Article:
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Understanding the purpose of metadata standards

by Casey Schmidt  |  March 30, 2021

3 min. read
A list of languages.

It would be quite difficult for a school teacher to grade math tests if the students didn’t use the same number system. For example, if half the kids used Roman numerals, interpreting the results would take quite some time.

A pencil resting on a math test.

This is why standards are so crucial. When it comes to metadata standards, the same principle applies. The correct metadata standards give users a way to organize and identify data in a way that makes sense to other users.

This guide will walk you through the main ideas.

What is metadata?

Metadata is, in its simplest form, data that helps interpret or describe other information. It helps users organize information optimally, as well as make useless data into usable information that a multitude of users can understand. It applies to both digital and physical formats.

What are metadata standards?

Metadata standards are a set of rules that keep metadata consistent. You can think of them like the font used in a newspaper. Certainly, one article has the same font and format as the piece next to it on the page.

Blocks in a row with one error.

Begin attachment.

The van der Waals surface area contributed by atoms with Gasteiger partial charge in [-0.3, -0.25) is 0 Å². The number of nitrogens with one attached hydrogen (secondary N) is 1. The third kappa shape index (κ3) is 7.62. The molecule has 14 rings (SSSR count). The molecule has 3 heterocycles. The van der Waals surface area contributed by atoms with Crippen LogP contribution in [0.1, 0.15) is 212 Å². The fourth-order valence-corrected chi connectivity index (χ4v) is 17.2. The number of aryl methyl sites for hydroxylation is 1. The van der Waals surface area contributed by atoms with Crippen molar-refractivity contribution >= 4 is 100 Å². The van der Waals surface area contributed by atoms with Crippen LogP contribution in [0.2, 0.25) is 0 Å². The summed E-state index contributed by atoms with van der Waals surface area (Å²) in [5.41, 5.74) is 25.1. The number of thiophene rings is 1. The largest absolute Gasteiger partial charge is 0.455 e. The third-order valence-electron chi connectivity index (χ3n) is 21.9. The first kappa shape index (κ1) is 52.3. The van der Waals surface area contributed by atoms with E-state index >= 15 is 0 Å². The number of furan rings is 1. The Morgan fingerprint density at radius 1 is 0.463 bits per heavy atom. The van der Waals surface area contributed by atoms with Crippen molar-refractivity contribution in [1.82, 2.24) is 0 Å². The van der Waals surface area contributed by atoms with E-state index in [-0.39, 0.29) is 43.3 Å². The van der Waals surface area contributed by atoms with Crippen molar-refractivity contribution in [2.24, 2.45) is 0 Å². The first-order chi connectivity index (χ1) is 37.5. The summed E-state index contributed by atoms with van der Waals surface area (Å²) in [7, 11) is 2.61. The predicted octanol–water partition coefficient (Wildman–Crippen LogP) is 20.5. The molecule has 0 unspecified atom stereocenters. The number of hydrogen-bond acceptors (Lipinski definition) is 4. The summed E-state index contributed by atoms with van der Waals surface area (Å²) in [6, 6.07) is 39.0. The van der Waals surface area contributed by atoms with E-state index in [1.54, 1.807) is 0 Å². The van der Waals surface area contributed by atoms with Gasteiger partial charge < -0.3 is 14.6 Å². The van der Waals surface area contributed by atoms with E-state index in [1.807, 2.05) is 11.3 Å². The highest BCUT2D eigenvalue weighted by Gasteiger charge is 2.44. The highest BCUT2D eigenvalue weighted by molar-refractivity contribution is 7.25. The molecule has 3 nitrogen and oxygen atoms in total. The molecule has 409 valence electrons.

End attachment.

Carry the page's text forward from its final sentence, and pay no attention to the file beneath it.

Metadata standard models are created to maintain consistency across a certain area or industry, preventing confusion as new data is created and interpreted. The more specific the schema, the better the results.

One example is Dublin Core, which is one of the most common standards. This is because it’s a generalized model, which helps users define and describe any type of digital or physical resource.

Why are metadata standards important?

Using the above example of newspapers, imagine that you open your favorite paper and begin to read the latest news. The first headline and story are written using English, while the next section is written in Spanish.

This would be confusing, even for bilingual readers who understand both languages. It’s not necessarily about uniformity or the aesthetic of everything, though that may be part of it in the newspaper example. Instead, metadata standards are designed to make certain all resources, information, descriptions and definitions about a certain topic or genre are defined universally so everyone can benefit.

A list of worded elements.

We see this in other contexts, such as danger signs (choking signals, drowning signs, etc.), and this gives us a chance to see why the same applies and is important for metadata as well.

Finally, it’s important that we don’t lose track of these standards. But how do we accomplish that?

How can we stay informed on the standards?

There are databases and websites committed to tracking and posting different metadata standards and explaining their purpose.

A laptop with a floating search bar.

These databases are maintained by authoritative entities (those overseeing certain areas that require it) in different sectors, so – as long as they’re updated regularly – they’re a great way to stay up to speed.

The one thing I will suggest is to regularly refresh your knowledge of metadata standards. Chances are that a standard will change, if only slightly, so consider making periodic checks for updates and adjust accordingly.

The reality of metadata standards is they’re dynamic in the sense that some information is categorized in one way, yet they’re stable and consistent within each sector. Pay attention to the different standards so your stored information makes sense to all users.